Yesterday we mentioned the warning that Sarah Palin issued, via Twitter, on the eve of the House health care vote: “Shocking new questions re:whether military healthcare plans r protected under Obamacare. How will underpaid troops afford their own purchase?” First of all, never was a medium so suited to an author as Twitter is to Sarah Palin. With its forced mangling of syntax, its elision of subjects and verbs, and the impossibility of backing statements with evidence built into its form, Twitter is to Palin was the aphorism was to Friederich Nietzsche. Second, the “shocking new question” to which Palin was referring was whether the TRICARE health benefits program for members of the military and their dependents would satisfy the insurance mandate that passed as part of Sunday night’s vote. The answer is: yes, obviously. TRICARE is health insurance—really good health care insurance, issued by the federal government as part of a single-payer system that stands as an argument for the public option Palin so vehemently opposes. The House bill specifically states that TRICARE will satisfy the mandate, and the White House issued a statement in August assuring us that TRICARE benefits would not be affected in any way by proposed legislation. The Senate version of the health care bill, however, does not specifically exempt TRICARE recipients from the mandate—just as it does not specifically exempt congressmen—and that’s what Sarah Palin is so terrified about. Won’t you allow her to terrify you?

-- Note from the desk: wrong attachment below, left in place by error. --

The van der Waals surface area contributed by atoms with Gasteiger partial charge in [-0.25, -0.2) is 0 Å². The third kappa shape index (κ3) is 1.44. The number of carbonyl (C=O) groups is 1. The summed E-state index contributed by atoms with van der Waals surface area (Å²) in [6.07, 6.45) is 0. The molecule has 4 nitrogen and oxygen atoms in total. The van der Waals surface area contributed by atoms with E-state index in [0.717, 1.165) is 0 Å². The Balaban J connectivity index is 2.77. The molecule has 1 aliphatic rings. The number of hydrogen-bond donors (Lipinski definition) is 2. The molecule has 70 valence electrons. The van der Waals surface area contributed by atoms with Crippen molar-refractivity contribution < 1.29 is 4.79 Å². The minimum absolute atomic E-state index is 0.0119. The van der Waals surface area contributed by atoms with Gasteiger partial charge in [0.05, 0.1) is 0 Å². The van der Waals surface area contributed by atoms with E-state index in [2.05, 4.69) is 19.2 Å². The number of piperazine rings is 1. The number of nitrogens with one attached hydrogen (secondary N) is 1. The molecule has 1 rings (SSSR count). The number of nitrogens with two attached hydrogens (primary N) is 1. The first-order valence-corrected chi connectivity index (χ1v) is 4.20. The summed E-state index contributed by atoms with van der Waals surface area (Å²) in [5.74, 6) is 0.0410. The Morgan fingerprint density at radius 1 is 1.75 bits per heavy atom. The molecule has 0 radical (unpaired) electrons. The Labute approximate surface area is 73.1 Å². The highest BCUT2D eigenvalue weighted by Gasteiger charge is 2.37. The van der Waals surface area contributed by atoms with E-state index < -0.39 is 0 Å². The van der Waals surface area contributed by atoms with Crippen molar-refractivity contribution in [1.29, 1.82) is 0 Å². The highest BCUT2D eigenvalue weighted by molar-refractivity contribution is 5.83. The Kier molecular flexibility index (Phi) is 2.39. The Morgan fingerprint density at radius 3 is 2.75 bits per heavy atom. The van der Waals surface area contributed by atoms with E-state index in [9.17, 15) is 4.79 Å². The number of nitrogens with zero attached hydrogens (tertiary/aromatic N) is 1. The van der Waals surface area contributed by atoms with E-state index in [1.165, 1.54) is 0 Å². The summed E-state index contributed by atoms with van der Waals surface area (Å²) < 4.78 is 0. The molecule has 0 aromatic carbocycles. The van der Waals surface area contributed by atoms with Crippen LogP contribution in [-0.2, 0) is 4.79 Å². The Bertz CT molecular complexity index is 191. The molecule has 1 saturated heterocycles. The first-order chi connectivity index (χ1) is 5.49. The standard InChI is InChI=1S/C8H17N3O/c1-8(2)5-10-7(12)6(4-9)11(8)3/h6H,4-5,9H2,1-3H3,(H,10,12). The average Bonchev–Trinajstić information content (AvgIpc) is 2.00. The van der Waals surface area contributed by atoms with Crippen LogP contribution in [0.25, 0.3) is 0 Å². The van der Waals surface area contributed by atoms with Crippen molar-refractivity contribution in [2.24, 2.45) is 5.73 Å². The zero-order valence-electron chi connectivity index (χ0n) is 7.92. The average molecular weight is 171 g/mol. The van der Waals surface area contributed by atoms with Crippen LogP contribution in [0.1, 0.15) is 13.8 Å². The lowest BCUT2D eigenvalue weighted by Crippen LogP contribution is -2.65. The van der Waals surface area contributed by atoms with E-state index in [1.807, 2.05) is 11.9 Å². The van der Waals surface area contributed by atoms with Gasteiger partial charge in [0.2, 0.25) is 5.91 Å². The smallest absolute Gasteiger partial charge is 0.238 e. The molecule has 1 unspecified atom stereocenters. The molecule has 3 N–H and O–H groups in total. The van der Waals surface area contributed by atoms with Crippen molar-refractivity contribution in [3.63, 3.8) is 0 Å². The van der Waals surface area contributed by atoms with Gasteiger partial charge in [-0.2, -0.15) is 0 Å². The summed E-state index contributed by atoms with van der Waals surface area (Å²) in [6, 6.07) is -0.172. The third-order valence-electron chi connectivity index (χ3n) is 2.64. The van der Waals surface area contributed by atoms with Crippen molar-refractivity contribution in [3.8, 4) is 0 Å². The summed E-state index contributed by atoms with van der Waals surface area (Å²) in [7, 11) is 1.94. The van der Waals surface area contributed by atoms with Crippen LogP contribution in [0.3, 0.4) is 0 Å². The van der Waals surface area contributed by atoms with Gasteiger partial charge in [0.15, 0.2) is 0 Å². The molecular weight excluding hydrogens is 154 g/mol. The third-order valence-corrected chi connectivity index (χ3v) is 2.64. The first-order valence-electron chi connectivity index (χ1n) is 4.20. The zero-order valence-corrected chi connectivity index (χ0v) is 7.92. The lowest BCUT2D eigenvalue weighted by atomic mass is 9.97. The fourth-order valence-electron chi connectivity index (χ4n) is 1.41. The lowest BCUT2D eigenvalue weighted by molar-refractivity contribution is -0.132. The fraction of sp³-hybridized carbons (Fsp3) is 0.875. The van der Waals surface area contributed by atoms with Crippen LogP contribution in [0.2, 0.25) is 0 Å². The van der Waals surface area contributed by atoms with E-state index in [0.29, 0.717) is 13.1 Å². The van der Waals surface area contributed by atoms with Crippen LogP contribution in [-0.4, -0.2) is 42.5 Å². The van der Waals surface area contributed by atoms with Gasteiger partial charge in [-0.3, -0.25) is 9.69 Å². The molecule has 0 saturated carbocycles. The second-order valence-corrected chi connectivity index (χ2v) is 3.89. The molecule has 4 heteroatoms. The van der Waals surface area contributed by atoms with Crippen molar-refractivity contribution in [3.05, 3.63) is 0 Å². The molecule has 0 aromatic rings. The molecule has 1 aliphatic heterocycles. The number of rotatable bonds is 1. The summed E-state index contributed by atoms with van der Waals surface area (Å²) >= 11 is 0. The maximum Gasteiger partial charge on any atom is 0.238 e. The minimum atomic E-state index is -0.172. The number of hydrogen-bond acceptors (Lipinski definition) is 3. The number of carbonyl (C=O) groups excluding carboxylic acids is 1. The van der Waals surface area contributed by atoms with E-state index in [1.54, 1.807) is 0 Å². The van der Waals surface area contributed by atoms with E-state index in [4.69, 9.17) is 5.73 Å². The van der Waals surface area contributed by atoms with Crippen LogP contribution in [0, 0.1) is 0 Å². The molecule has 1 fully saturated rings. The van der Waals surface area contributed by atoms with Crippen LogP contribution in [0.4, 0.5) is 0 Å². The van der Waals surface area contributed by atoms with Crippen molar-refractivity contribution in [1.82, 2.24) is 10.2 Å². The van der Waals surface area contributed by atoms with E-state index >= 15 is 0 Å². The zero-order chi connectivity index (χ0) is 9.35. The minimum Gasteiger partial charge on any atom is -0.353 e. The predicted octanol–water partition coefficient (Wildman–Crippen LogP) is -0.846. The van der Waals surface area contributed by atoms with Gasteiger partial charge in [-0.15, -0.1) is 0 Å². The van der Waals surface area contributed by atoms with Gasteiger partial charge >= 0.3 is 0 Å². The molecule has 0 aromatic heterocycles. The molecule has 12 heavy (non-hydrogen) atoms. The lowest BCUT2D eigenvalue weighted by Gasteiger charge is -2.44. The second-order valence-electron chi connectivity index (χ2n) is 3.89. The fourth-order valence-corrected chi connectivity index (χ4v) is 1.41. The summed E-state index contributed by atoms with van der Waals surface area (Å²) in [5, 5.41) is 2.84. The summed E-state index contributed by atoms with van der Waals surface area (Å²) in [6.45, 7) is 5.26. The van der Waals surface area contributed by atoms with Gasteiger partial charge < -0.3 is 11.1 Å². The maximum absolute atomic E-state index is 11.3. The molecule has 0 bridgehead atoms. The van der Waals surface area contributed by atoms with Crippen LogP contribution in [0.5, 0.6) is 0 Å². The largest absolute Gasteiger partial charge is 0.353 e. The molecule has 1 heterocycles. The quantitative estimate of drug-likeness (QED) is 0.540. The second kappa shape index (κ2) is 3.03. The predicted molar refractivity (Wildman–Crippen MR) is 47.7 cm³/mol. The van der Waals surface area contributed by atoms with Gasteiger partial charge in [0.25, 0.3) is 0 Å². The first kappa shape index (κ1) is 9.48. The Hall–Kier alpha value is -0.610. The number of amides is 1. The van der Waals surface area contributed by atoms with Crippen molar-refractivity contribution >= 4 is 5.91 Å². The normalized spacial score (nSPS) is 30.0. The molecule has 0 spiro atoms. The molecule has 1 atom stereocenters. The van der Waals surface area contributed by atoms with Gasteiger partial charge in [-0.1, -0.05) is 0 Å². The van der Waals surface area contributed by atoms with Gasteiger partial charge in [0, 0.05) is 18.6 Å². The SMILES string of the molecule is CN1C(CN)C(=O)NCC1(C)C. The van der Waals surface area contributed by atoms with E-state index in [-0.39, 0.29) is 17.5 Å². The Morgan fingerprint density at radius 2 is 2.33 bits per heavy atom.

Senator Max Baucus (D-MT, go Griz) unveiled his long-awaited health care reform proposal this morning, after a year of personal reflection and more than three months of wrangling with a small group of Democratic and Republican Senators. If you’ve got twenty or so hours to spare, you can read the full text of the bill here. The Finance Committee chairman’s plan is bipartisan in the sense that it is the product of his discussions with Republican Senators Chuck Grassley, Mike Enzi and Olympia Snowe, and not so bipartisan in the sense that they’ve all refused to endorse it. For his part, Grassley is still concerned about the two most important issues facing elderly white men who live in central Iowa: abortion and immigrants. “There are still some serious outstanding issues that have yet to be resolved,” Grassley said in a public statement. “Like preventing taxpayer funding of abortion services and the enforcement against subsidies for illegal aliens.” While Baucus’s legislation, like all other proposed health reform bills, expressly forbids federal funding of coverage for illegal aliens, Grassley does not feel that the wording is strong enough. He also wants to include a five-year waiting period before legal immigrants can be eligible for federal subsidies, as part of America’s longstanding Mow My Lawn and Then Get the Hell Off My Property policy.
First of all, whoever Photoshopped the popular web meme on the left to create the much-more-popular-with-me web meme on the right is a genius—in that he has repurposed a brutally stupid image in order to indict brutality—and less than a genius in that he seems to have been unable to match one of the world’s most common fonts. Good work anyway, dude. Second of all, “socialism” is rapidly overtaking “love” on the list of words most terribly abused by contemporary discourse. Accusations of socialism have dogged the Obama administration, whose decisions to take ownership stakes in GM, Fannie Mae and Freddie Mac have outraged Republicans, who believe the federal government should only have ownership stakes in, um, Fannie Mae and Freddie Mac. The GOP isn’t the only powerful voting bloc that’s concerned. Among retards, socialism has become synonymous with totalitarian government, as one attendee at congressman Brian Baird’s health care town hall reminds us. “The Nazis were the National Socialist Party,” he says. “They were leftists.”